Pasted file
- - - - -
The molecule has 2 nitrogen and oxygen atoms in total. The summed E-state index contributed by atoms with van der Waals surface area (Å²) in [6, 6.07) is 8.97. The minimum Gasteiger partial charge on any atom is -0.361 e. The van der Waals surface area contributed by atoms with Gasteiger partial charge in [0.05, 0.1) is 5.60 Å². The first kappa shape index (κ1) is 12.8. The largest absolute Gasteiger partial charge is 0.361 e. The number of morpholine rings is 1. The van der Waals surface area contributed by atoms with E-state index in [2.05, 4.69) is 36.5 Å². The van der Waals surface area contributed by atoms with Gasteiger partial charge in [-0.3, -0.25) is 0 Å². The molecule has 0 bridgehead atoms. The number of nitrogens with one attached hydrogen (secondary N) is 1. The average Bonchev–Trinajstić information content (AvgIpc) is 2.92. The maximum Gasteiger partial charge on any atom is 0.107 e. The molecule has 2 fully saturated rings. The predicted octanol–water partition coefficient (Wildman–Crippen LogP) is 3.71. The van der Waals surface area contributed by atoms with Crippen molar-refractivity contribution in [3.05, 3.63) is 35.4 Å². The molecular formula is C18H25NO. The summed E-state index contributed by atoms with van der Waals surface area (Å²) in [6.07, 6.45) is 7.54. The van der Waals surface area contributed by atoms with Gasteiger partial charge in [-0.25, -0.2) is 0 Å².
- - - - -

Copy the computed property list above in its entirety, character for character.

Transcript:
The molecule has 2 nitrogen and oxygen atoms in total. The summed E-state index contributed by atoms with van der Waals surface area (Å²) in [6, 6.07) is 8.97. The minimum Gasteiger partial charge on any atom is -0.361 e. The van der Waals surface area contributed by atoms with Gasteiger partial charge in [0.05, 0.1) is 5.60 Å². The first kappa shape index (κ1) is 12.8. The largest absolute Gasteiger partial charge is 0.361 e. The number of morpholine rings is 1. The van der Waals surface area contributed by atoms with E-state index in [2.05, 4.69) is 36.5 Å². The van der Waals surface area contributed by atoms with Gasteiger partial charge in [-0.3, -0.25) is 0 Å². The molecule has 0 bridgehead atoms. The number of nitrogens with one attached hydrogen (secondary N) is 1. The average Bonchev–Trinajstić information content (AvgIpc) is 2.92. The maximum Gasteiger partial charge on any atom is 0.107 e. The molecule has 2 fully saturated rings. The predicted octanol–water partition coefficient (Wildman–Crippen LogP) is 3.71. The van der Waals surface area contributed by atoms with Crippen molar-refractivity contribution in [3.05, 3.63) is 35.4 Å². The molecular formula is C18H25NO. The summed E-state index contributed by atoms with van der Waals surface area (Å²) in [6.07, 6.45) is 7.54. The van der Waals surface area contributed by atoms with Gasteiger partial charge in [-0.25, -0.2) is 0 Å².